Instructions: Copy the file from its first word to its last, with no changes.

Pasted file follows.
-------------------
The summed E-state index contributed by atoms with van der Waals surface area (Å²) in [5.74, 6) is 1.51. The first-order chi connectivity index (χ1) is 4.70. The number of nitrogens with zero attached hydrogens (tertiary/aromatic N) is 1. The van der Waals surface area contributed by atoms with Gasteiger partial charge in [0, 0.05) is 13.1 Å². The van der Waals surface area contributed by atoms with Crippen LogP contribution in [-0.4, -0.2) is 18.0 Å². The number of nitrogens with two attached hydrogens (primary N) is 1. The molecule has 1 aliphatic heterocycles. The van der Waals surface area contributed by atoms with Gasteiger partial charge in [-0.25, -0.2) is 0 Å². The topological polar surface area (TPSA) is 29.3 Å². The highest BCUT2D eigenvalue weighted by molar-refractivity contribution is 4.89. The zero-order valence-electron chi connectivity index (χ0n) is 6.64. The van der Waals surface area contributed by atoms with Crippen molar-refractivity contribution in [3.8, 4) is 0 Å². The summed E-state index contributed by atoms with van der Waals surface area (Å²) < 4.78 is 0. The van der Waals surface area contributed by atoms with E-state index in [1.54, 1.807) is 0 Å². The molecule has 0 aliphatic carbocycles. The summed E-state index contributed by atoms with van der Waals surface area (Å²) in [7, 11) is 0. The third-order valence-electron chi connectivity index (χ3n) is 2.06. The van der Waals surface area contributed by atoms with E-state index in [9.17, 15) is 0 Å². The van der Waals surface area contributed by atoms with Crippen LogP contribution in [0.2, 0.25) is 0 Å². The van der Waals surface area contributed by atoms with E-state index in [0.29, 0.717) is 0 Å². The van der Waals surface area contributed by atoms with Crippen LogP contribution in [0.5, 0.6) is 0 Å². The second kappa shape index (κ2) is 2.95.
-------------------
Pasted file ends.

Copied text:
The summed E-state index contributed by atoms with van der Waals surface area (Å²) in [5.74, 6) is 1.51. The first-order chi connectivity index (χ1) is 4.70. The number of nitrogens with zero attached hydrogens (tertiary/aromatic N) is 1. The van der Waals surface area contributed by atoms with Gasteiger partial charge in [0, 0.05) is 13.1 Å². The van der Waals surface area contributed by atoms with Crippen LogP contribution in [-0.4, -0.2) is 18.0 Å². The number of nitrogens with two attached hydrogens (primary N) is 1. The molecule has 1 aliphatic heterocycles. The van der Waals surface area contributed by atoms with Gasteiger partial charge in [-0.25, -0.2) is 0 Å². The topological polar surface area (TPSA) is 29.3 Å². The highest BCUT2D eigenvalue weighted by molar-refractivity contribution is 4.89. The zero-order valence-electron chi connectivity index (χ0n) is 6.64. The van der Waals surface area contributed by atoms with Crippen molar-refractivity contribution in [3.8, 4) is 0 Å². The summed E-state index contributed by atoms with van der Waals surface area (Å²) < 4.78 is 0. The van der Waals surface area contributed by atoms with E-state index in [1.54, 1.807) is 0 Å². The molecule has 0 aliphatic carbocycles. The summed E-state index contributed by atoms with van der Waals surface area (Å²) in [7, 11) is 0. The third-order valence-electron chi connectivity index (χ3n) is 2.06. The van der Waals surface area contributed by atoms with E-state index in [9.17, 15) is 0 Å². The van der Waals surface area contributed by atoms with Crippen LogP contribution in [0.2, 0.25) is 0 Å². The van der Waals surface area contributed by atoms with E-state index in [0.29, 0.717) is 0 Å². The van der Waals surface area contributed by atoms with Crippen LogP contribution in [0.5, 0.6) is 0 Å². The second kappa shape index (κ2) is 2.95.